My last two blogs have focused on the unusual behaviour of the Jet Stream which – like last summer – is currently hundreds of miles further south than it should be. The result is the cool temperatures and low pressure systems that have battered the country over the last two days, following a brief respite over the Bank Holiday. As you can see from the picture of the Jet Stream’s position today, it is “kinking” around the UK. To reiterate, the HAARP facilities world wide focus millions of Watts of ELF radio waves into a targeted portion of the upper atmosphere. One known consequence of this is to alter the path of the Jet Stream. See previous blogs for a more detailed explanation.
Although nowhere on the scale of the Alaska site, there is a small HAARP type facility in Wales, near Aberystwyth, which is situated only miles from the epicentre of this morning’s 3.8 magnitude quake. I have asserted time and time again on this blog that the UK has borne the brunt of the HAARP weather modification programme, owing to our unique climate and its dependence on the path of the Jet Stream. Was this morning’s quake an indirect result of tampering with the energies of the upper atmosphere?
The signature frequency of an earthquake is 2.5 Hz – a frequency HAARP was known to be broadcasting in the days leading up to the Japanese earthquake and Tsunami in March of 2011. The phased array antennas beam this frequency up into the ionosphere, which is then bounced back to earth over the target region – which can penetrate several kilometres into the ground.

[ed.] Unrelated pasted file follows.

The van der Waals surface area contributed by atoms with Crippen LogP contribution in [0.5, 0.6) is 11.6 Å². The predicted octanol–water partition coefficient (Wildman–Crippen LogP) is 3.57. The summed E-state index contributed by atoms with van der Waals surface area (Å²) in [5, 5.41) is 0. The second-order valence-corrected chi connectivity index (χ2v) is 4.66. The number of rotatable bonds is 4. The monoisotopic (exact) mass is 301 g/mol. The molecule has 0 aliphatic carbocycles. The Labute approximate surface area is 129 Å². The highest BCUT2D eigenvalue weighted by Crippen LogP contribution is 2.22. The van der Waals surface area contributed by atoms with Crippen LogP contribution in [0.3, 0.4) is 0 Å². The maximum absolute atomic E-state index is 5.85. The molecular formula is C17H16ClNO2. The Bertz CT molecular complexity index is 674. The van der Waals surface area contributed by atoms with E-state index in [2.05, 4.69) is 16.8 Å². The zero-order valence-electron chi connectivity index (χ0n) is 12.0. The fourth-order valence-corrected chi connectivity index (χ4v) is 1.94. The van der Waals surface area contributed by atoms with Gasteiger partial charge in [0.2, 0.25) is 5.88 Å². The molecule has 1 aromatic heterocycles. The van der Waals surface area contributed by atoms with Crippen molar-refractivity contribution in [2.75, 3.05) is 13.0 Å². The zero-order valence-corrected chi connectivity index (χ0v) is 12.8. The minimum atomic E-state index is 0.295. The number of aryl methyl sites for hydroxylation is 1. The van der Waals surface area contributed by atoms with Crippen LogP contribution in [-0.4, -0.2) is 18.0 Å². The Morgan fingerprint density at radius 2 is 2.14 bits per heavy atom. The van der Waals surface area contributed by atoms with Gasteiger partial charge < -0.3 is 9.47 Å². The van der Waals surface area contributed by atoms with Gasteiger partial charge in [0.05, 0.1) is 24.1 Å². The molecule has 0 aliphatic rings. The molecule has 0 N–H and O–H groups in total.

Make no mistake – the HAARP facilities can induce earthquakes, both directly and indirectly.
Here is a link to the story from the Mail Online:
An earthquake with a magnitude of 3.8 hit North Wales this morning and caused ‘intense shaking’.
Officials said the epicentre was in the Irish Sea, just 10 miles off the coast from the town of Abersoch, Gwynedd.
The quake, which struck at 4.15am, was felt over a 90 mile radius in areas as far apart as Southport, in Merseyside, Dublin, in Ireland, and Douglas, Isle of Man.
Although thousands of people are thought to have been woken up by the rumbling this morning, it is not thought to have caused any significant damage.
Today an aftershock with a magnitude of 1.7 was measured four minutes later at 4.20am but it was so small that only one person has so far reported feeling it.
David Galloway, a seismologist with the BGS, said today: ‘We have had 193 reports from people who felt the earthquake already but that number is going up all the time.